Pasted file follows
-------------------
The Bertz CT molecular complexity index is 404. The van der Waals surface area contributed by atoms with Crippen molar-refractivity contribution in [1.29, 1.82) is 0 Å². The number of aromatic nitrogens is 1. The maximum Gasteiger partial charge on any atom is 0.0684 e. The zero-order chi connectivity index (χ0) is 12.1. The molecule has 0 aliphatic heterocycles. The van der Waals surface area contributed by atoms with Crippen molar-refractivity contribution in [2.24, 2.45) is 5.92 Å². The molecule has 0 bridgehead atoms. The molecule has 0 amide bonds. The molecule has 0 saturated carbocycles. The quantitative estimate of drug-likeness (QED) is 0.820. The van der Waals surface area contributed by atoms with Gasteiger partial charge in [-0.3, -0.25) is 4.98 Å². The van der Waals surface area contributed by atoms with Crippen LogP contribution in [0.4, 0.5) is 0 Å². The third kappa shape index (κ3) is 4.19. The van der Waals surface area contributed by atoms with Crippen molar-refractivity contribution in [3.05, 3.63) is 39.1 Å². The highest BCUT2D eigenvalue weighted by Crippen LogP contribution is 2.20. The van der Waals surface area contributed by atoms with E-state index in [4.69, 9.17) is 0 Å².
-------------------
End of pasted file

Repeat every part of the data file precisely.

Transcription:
The Bertz CT molecular complexity index is 404. The van der Waals surface area contributed by atoms with Crippen molar-refractivity contribution in [1.29, 1.82) is 0 Å². The number of aromatic nitrogens is 1. The maximum Gasteiger partial charge on any atom is 0.0684 e. The zero-order chi connectivity index (χ0) is 12.1. The molecule has 0 aliphatic heterocycles. The van der Waals surface area contributed by atoms with Crippen molar-refractivity contribution in [2.24, 2.45) is 5.92 Å². The molecule has 0 bridgehead atoms. The molecule has 0 amide bonds. The molecule has 0 saturated carbocycles. The quantitative estimate of drug-likeness (QED) is 0.820. The van der Waals surface area contributed by atoms with Gasteiger partial charge in [-0.3, -0.25) is 4.98 Å². The van der Waals surface area contributed by atoms with Crippen LogP contribution in [0.4, 0.5) is 0 Å². The third kappa shape index (κ3) is 4.19. The van der Waals surface area contributed by atoms with Crippen molar-refractivity contribution in [3.05, 3.63) is 39.1 Å². The highest BCUT2D eigenvalue weighted by Crippen LogP contribution is 2.20. The van der Waals surface area contributed by atoms with E-state index in [4.69, 9.17) is 0 Å².